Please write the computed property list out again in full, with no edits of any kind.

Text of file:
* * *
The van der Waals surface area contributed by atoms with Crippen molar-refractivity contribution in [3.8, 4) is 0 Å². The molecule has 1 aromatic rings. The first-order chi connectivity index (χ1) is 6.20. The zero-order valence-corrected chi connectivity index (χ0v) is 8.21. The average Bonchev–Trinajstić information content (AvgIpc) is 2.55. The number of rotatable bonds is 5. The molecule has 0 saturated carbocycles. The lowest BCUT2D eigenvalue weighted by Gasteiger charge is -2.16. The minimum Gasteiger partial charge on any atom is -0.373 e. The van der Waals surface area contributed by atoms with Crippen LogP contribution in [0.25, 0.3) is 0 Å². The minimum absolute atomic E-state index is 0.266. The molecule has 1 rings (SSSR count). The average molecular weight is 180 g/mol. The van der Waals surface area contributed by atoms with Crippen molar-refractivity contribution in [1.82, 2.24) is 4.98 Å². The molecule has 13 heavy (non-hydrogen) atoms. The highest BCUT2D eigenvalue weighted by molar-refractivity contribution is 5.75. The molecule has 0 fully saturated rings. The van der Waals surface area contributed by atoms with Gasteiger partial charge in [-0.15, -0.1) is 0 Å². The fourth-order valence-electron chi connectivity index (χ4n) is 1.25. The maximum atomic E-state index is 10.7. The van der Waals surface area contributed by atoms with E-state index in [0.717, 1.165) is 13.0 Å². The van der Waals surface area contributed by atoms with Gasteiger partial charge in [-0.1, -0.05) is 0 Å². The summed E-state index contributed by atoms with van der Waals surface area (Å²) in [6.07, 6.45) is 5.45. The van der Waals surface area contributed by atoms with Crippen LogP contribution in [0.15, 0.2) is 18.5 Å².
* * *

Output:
The van der Waals surface area contributed by atoms with Crippen molar-refractivity contribution in [3.8, 4) is 0 Å². The molecule has 1 aromatic rings. The first-order chi connectivity index (χ1) is 6.20. The zero-order valence-corrected chi connectivity index (χ0v) is 8.21. The average Bonchev–Trinajstić information content (AvgIpc) is 2.55. The number of rotatable bonds is 5. The molecule has 0 saturated carbocycles. The lowest BCUT2D eigenvalue weighted by Gasteiger charge is -2.16. The minimum Gasteiger partial charge on any atom is -0.373 e. The van der Waals surface area contributed by atoms with Crippen LogP contribution in [0.25, 0.3) is 0 Å². The minimum absolute atomic E-state index is 0.266. The molecule has 1 rings (SSSR count). The average molecular weight is 180 g/mol. The van der Waals surface area contributed by atoms with Crippen molar-refractivity contribution in [1.82, 2.24) is 4.98 Å². The molecule has 13 heavy (non-hydrogen) atoms. The highest BCUT2D eigenvalue weighted by molar-refractivity contribution is 5.75. The molecule has 0 fully saturated rings. The van der Waals surface area contributed by atoms with Gasteiger partial charge in [-0.15, -0.1) is 0 Å². The fourth-order valence-electron chi connectivity index (χ4n) is 1.25. The maximum atomic E-state index is 10.7. The van der Waals surface area contributed by atoms with E-state index in [0.717, 1.165) is 13.0 Å². The van der Waals surface area contributed by atoms with Gasteiger partial charge in [-0.1, -0.05) is 0 Å². The summed E-state index contributed by atoms with van der Waals surface area (Å²) in [6.07, 6.45) is 5.45. The van der Waals surface area contributed by atoms with Crippen LogP contribution in [0.15, 0.2) is 18.5 Å².